It was quite an experience to watch [Bobby Fischer] during the critical stage of the game. There he sat like a little Buddha, showing his moves with the calm regularity of an automaton.Hans Kmoch, as manager for the Manhattan Chess Club, directed tournaments there. The Third Lessing J. Rosenwald Trophy Tournament took place 7-24 October 1956 at the Manhattan Chess Club and the Marshall Chess Club. Fischer was invited because he had won the U.S. Junior Championship in July, the youngest player ever to do so. The Rosenwald tournament was the first time that he played against the top masters in the United States. His round 8 win against Donald Byrne won the tournament's brilliancy prize and was dubbed the "game of the century" by Kmoch.*
Hans Kmoch, "Game of the Century," Chess Review (December 1956)
Kmoch wrote that the game, "matches the finest on record in the history of chess prodigies" (Kmoch, Chess Review, rpt. in Bruce Pandolfini, The Best of Chess Life and Review, vol. 1, 1933-1960 , 525).
This game has been annotated many times. For my annotations, I went through the game several times. At several critical positions, I wrote my anticipated variations without moving the pieces. After recording these lines, I checked mine against Garry Kasparov, My Great Predecessors, part IV Fischer (2004). I then checked some of my lines with Stockfish 7.
This game strikes me as a good one for honing a player's calculation skills. It is among my candidates for "best game ever played."
Byrne,Donald -- Fischer,Robert James [D97]
New York Rosenwald New York, 1956
1.Nf3 Nf6 2.c4 g6 3.Nc3 Bg7 4.d4 0–0 5.Bf4 d5 6.Qb3 dxc4 7.Qxc4 c6 8.e4 Nbd7 9.Rd1 Nb6 10.Qc5?!
10.Qb3 seems better.
11.Be2 seems necessary.
This move stunned me when I was playing through the game on a chess board last week. On the one hand, it is a simple deflection combined with a threat to remove the guard of the e4 pawn. On the other hand, Black cannot win a pawn, but rather offers an exchange sacrifice. Fischer had to calculate several lines. In all of these, the vulnerability of White's king proved decisive.
White to move
This position was on my board at the dining room table for most of the weekend. I returned to it several times to study and record possible variations.
Alternatives begin with 12.Nxa4 Nxe4 and then:
a) 13.Bxe7 was the first line I recorded in my notes. 13...Re8 is the computer's second choice (The engine prefers 13...Qc7 14.Bd6 Nxd6) 14.Bxd8 Nxc5+ (Kmoch has this line, but revereses the order of the previous two moves) 15.Be2 Nxa4 16.Bh4 Nxb2 and Black is clearly better.
b) 13.Qxe7 was my second line. 13...Qxe7
My analysis falls short here. The engine prefers 13...Qa5+ 14.b4 Qxa4 15.Qxe4 Rfe8 16.Be7 Bxf3 17.gxf3 Bf8 Garry Kasparov credits Sergei Shipov with this line. Clearly Black is winning.
Continuing my line: 14.Bxe7 Rfe8 15.Be2 (The engine prefers 15.Bd3 ) 15...Rxe7 16.0–0 (The engine prefers 16.h3 ) 16...b5 17.Nc3 Nxc3 18.bxc3 Rxe2 Black is ahead a piece.
c) 13.Qc1 Qa5+ 14.Nc3 Bxf3 15.gxf3 Nxg5 is offered by Kasparov. I did not look at this line.
d) 13.Qb4 Nxg5 14.Nxg5 Bxd1 15.Kxd1 Bxd4–+ Kasparov. Another line that I failed to examine.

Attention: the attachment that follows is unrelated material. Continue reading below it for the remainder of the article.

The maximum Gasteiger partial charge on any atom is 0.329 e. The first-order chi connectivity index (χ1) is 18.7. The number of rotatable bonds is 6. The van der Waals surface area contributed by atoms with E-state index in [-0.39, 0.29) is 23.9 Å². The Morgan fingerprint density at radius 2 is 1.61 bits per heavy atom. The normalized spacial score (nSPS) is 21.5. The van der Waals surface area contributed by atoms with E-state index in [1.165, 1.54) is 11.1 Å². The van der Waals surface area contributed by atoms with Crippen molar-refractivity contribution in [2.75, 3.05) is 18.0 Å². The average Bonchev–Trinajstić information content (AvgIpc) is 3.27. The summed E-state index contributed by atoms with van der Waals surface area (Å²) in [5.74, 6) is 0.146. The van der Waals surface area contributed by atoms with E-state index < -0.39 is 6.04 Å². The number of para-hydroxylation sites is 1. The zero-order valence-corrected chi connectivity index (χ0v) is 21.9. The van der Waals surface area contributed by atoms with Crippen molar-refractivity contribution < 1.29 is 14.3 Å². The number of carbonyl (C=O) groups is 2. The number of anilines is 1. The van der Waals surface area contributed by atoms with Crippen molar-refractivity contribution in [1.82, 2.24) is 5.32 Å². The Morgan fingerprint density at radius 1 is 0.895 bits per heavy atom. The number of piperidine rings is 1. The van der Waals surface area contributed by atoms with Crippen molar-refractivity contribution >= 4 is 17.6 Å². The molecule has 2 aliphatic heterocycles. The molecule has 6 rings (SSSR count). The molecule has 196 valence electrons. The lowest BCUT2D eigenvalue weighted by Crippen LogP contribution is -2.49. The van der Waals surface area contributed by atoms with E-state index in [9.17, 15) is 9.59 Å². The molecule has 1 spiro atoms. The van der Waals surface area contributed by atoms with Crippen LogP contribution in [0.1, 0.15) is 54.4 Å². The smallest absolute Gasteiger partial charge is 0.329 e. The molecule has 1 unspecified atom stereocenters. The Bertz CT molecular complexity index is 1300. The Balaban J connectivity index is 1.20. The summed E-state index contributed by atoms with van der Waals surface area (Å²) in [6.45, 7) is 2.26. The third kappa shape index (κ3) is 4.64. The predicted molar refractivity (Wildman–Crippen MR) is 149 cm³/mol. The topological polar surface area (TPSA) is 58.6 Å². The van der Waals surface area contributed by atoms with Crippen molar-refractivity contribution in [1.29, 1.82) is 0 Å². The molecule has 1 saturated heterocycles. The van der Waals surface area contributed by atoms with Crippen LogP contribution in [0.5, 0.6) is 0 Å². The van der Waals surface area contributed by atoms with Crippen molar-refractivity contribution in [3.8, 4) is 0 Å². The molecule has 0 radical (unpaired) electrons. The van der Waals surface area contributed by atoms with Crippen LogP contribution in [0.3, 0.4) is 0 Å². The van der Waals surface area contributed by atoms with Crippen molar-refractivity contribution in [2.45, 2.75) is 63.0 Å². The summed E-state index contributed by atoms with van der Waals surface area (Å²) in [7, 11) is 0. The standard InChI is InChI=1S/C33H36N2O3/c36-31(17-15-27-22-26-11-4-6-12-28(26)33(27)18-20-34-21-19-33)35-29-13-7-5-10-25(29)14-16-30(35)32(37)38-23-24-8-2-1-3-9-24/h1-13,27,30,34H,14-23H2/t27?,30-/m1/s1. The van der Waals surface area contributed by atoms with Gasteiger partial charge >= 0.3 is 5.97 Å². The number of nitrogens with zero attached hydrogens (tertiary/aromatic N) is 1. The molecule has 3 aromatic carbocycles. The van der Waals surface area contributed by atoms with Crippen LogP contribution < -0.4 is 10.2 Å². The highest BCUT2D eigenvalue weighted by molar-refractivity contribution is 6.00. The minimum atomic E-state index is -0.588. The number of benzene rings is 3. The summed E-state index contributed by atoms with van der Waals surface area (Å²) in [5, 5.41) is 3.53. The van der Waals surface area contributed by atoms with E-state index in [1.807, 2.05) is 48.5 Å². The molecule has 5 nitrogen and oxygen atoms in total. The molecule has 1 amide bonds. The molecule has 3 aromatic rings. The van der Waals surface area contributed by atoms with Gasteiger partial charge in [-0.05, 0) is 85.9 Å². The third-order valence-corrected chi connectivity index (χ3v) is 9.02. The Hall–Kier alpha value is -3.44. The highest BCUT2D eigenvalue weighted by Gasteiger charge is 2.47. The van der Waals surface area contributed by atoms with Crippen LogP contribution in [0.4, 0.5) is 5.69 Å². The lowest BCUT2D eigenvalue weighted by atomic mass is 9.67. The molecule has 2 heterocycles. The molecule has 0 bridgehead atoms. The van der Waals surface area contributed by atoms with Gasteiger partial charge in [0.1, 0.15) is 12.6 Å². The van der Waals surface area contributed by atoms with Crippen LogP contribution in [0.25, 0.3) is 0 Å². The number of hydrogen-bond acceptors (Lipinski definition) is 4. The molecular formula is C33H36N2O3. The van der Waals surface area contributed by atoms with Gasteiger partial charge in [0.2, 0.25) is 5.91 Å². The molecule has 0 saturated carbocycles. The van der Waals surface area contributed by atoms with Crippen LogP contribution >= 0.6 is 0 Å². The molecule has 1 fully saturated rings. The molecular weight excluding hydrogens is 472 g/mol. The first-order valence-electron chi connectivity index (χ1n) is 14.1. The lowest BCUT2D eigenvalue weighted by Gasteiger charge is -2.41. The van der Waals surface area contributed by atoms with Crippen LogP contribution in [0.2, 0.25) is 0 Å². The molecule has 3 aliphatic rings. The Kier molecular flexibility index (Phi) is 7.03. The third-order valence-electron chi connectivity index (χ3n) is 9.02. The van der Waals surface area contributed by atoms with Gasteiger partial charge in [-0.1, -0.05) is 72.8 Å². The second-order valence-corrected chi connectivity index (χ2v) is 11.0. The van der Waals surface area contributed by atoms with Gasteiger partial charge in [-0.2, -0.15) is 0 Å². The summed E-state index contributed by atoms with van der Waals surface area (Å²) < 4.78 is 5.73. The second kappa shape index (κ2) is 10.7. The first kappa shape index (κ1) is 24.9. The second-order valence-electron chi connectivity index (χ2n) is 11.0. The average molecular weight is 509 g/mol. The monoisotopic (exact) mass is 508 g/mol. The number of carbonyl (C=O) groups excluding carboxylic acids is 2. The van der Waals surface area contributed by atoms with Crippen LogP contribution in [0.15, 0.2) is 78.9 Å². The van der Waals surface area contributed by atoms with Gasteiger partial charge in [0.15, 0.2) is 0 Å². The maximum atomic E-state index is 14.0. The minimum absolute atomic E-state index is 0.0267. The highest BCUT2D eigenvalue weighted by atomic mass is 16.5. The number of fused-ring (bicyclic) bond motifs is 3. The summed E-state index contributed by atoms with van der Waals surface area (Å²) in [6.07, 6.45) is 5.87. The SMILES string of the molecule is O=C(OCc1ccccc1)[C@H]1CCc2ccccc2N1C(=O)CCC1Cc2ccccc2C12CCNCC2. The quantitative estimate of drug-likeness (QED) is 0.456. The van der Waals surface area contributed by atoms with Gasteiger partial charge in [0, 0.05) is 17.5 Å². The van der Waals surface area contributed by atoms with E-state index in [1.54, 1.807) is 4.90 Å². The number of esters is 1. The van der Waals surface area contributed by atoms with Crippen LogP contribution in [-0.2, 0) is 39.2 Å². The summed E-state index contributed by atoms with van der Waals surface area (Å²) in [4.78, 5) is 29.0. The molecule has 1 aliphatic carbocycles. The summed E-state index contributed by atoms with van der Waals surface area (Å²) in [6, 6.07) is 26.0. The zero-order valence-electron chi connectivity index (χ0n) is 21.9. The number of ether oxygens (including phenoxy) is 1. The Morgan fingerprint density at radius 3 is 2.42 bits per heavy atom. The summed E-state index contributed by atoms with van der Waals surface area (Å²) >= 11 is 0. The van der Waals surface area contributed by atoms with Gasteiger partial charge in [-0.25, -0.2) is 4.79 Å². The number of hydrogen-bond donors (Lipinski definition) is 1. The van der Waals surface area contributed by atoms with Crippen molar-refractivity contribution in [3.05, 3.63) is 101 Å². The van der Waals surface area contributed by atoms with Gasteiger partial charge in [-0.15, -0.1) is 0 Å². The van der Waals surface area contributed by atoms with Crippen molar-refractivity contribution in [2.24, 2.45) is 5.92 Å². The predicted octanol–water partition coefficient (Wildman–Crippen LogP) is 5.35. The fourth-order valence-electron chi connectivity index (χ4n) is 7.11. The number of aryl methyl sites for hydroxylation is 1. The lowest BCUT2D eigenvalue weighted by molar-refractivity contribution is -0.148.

My third line continued:
e) 13.Qa3 Nxg5 14.Be2 Nxf3+ (Stockfish prefers 14...Bxf3 15.Bxf3 Qa5+ 16.Nc3 Qxa3 17.bxa3 Nxf3+ 18.gxf3) 15.Bxf3 Bxf3 16.Qxf3 and Black is winning.
12...Nxc3 13.bxc3 Nxe4 14.Bxe7 Qb6
White to move
What if White accepts the exchange sacrifice?
15.Bxf8 Bxf8 16.Qc1
I also considered 16.Qb3 Qxb3 (Kasparov gives 16...Nxc3, attributing the suggestion to Yuri Averbakh) 17.axb3 Nxc3 18.Rd2 Re8+ 19.Be2 Bb4-+
16...Re8 17.Be2 Nxc3
|Analysis diagram after 17...Nxc3|
(Stockfish prefers 18.Qxc3 Bb4 and there was no doubt in my mind that Black was winning here)
18...Rxe2+ 19.Rxe2 Nxe2 20.Kxe2 Qb5+ 21.Ke1
(21.Kd1 seems best 21...Qd3+ 22.Qd2 Bxf3+ 23.gxf3 Qxf3+ 24.Kc2 Qxh1-+)
(22.Qd2 Bxd2+ 23.Kxd2 [23.Nxd2 Qe2#])
22...Qd3+ 23.Qd2 Qxd2#
I considered 16.Qxc3 Rfe8 17.0–0 is Stockfish's choice, as it was mine (I did not look at Kasparov's line 17.Bxf7+ Kxf7 18.Ng5+ Kxe7 19.0–0 Bxd1 20.Rxd1) 17...Rxe7 and Black has a clear edge.
16...Rfe8+ 17.Kf1 Be6!!
White to move
After the possible 18.Bxe6, I spent a lot of time looking at complex and unclear lines before I saw Fischer's plan: 18...Qb5+ 19.Bc4 Qxc4+ 20.Kg1 Ne2+ 21.Kf1 Ng3+ 22.Kg1 Qf1+ 23.Rxf1 Ne2#.
I also saw 18.Qxc3 Qxc5 19.dxc5 Bxc3 20.Bxe6 Rxe6.
After Fischer's queen sacrifice, the moves seemed rather forcing and I did not look at variations again for many moves.
18...Bxc4+ 19.Kg1 Ne2+ 20.Kf1 Nxd4+ 21.Kg1
I did not examine 21.Rd3 axb6.
21...Ne2+ 22.Kf1 Nc3+ 23.Kg1 axb6 24.Qb4 Ra4 25.Qxb6 Nxd1
White to move
I did not examine 26.Qxb7 Bd5 27.Qd7 Re2.
26...Rxa2 27.Kh2 Nxf2 28.Re1 Rxe1 29.Qd8+ Bf8 30.Nxe1 Bd5 31.Nf3 Ne4
Here it seems to me that White is running out of moves. He has not been in the game since capturing Fischer's queen. In fact, he was lost before that. His role is to make the moves that permit the young Fischer to demonstrate his skill.
Kasparov mentions 32...Kg7.
33.h4 h5 34.Ne5 Kg7 35.Kg1 Bc5+
White to move
I knew that 36.Kh2 would lose quickly, but my Ra1 is inferior to 36...Nd2!
I saw 37.Qc7 (37.Nf3 Bd6+) 37...Bg1+ 38.Kh1 Nf2#.
I found another checkmate as fast as Fischer's: 36...Rf2+ 37.Ke1
37.Kg1 loses faster 37...Rf4+ 38.Kh2 Rxh4#.
37...Bb4+ 38.Kd1 Bb3+ 39.Kc1 Rc2+ 40.Kd1 (40.Kb1 Nc3+ 41.Ka1 Ra2#) 40...Nf2#.
Kasparov points out a faster checkmate: 37...Re2+ 38.Kd1 Bb3+ 39.Kc1 Ba3+ 40.Kb1 Re1#.
38.Kd1 Bb3+ 39.Kc1 Ne2+ 40.Kb1 Nc3+ 41.Kc1 Rc2# 0–1
After this game, the world noticed Bobby Fischer. Within a few years, he became a leading candidate for a future World Championship match. When he finally reached the summit, he gave up on chess. Of course, there were reasons. He set conditions that were not met wholly.
*For some of the historical details concerning this tournament, I am indebted to John Donaldson, and Eric Tangborn, Bobby Fischer: The Early Years: 1943-1962 (Amazon Digital Services, 2017).